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BOE Decision: What you need to know

BOE decision: What you need to know

When is it due?

  • The Bank of England’s (BOE) policy statement is due to be released today (Thursday, August 4th) at 11:00 AM GMT
  • Half an hour later, BOE Governor Andrew Bailey is due to hold a press conference at 11:30 AM GMT


The BOE is widely expected to raise the UK bank rate by 50 basis points (bps) today.

A 50bps hike today would mark the BOE’s largest hike since 1995.

Markets are currently forecasting an 80% chance that the BOE will trigger a larger-than-usual hike, given that a 50bps move would be double the size of its previous four hikes.


The BOE has been hiking its benchmark rates since the end of last year:

  • December: 15bps
  • February: 25bps
  • March: 25bps
  • May: 25bps
  • June: 25bps
  • August: 50bps?

TOTAL: 165bps? (to be determined after today’s decision)


Why is the BOE in a rush to raise interest rates?

One word: inflation.

The UK consumer price index (CPI), which measures changes in the prices of a basket of goods and services, has risen by 9.4% in June 2022 compared to June 2021.

That’s the highest year-on-year advance for the headline CPI since February 1982!

Given that a central bank’s primary method for cooling inflationary pressures is by raising interest rates, no surprise then that the BOE has sent its bank rate to 1.25% (as of last month), which could go up to 1.75% after today’s decision.


What happens next?

As things stand, markets are forecasting that the BOE can only send its benchmark rate higher by another 125bps to 3% after today's decision (assuming today's hike is indeed 50bps), before having to reverse course and lower rates in Q2 2023.

Thus, it appears that the BOE is already more than halfway done in this ongoing rate hike cycle.

The reason for this about-turn is because the BOE may be concerned about sending the UK economy deep into a recession. Already back in May earlier this year, the central bank warned of the prospects of a UK recession in 2023.

And with inflation set to reach double-digits in Q4 this year (well above the BOE’s 2% target), along with rates moving higher, such a combo could break the UK economy (i.e. a recession).


How would this impact the Pound?

So far this year, the Pound has already weakened by 10% against the US dollar (remember the good ol days of GBPUSD being above 1.30?).

More recently, GBPUSD a.k.a. “cable” hasn’t been able to keep its head above its 50-day simple moving average (SMA).

  • If the BOE triggers a smaller-than-expected 25bps hike today, that could result further declines for GBPUSD.
  • If the BOE triggers a massive 75bps hike today, that could shock GBPUSD northwards.
  • If Governor Bailey can convince markets (and that’s the key part: markets need to believe the BOE's message) that the UK economy can indeed withstand interest rates rising past 3% by Q1 2023, that could also translate into further strength for Sterling.
  • If Governor Bailey suggests that the BOE will have to slow down its intended rate hikes, for fear of sending the UK economy into a recession, that could see the Pound move lower.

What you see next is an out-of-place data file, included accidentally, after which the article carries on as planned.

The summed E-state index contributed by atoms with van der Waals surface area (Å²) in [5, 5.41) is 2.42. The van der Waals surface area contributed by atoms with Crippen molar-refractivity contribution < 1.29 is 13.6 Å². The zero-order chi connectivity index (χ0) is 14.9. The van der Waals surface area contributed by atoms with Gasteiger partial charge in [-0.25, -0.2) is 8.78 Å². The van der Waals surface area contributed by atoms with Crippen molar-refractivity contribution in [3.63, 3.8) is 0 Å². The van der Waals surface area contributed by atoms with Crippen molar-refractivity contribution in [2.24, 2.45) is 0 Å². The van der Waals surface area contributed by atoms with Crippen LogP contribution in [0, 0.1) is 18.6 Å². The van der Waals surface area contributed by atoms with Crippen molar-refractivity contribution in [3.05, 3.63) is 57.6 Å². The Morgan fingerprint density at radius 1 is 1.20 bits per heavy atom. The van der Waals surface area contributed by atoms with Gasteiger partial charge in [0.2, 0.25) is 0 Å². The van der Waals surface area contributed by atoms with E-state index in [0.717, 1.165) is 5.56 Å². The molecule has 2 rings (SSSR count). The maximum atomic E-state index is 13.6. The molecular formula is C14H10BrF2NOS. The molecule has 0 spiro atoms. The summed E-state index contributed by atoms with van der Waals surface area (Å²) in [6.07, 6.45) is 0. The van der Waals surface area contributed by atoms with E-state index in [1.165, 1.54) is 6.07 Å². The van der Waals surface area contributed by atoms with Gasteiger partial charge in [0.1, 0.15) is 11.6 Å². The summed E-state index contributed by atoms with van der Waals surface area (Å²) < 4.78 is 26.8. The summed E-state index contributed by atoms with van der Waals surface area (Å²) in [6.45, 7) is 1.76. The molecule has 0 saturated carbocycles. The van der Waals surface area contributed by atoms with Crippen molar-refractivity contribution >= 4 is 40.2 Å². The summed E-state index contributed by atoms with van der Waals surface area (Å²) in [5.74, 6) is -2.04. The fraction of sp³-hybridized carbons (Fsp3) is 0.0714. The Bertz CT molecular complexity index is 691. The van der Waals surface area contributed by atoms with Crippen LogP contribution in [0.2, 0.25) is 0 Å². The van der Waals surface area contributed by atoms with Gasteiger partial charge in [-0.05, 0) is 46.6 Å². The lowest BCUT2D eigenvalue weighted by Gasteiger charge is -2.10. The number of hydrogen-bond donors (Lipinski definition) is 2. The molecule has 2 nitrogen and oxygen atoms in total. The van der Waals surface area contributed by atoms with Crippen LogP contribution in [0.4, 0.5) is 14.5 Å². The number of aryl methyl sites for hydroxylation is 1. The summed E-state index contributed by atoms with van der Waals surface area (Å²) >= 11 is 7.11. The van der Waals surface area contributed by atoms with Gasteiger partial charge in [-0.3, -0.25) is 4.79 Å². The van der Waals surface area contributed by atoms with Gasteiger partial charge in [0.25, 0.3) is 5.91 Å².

Expect a combination of the above-listed scenarios.


Key support and resistance levels for GBPUSD

The BOE’s latest policy signals are set to determine whether GBPUSD will be kept above its 50-day SMA, or sent below that key technical indicator.

  • Immediate resistance above 50-day SMA at recent cycle peak of 1.22934
  • Stronger resistance can be seen around 1.24 (end-April lows/mid-June high)


  • Support: 1.200 (psychologically-important level) / 1.19335 mid-June trough
  • Stronger support set to arrive at 1.1760 – lowest since the onset of the pandemic


Overall, I expect that GBPUSD may do no better than 1.24 for the immediate term, barring a shockingly-hawkish tone out of the BOE today, and assuming markets can buy into such an aggressive messaging.

In other words, GBPUSD is likely to remain confined to its downtrend (series of lower highs and lower lows) that has persisted since June 2021, given the dark clouds swirling about the UK economic outlook which have lent themselves to a downward bias for “cable”.


Other points to look out for today:

  1. Details on "Quantitative Tightening"

    Today, the BOE is also expected to unveil how it plans to reduce the 895 billion in “easy money” it has pumped out (by selling gilts) into the UK economy since the 2008 global financial crisis.

    Such details may impact gilt yields, which have a large influence over Sterling's moves.

  2. BOE's economic and inflation forecasts

    Markets will be eager to find out how high the BOE thinks UK inflation will go, and the central bank's forecasts on the likelihood of a UK recession.

    The Pound will be ready to offer an immediate reaction to such economic projections, as they should inform market expectations for how the BOE is able to respond (i.e. how much higher UK rates can go).



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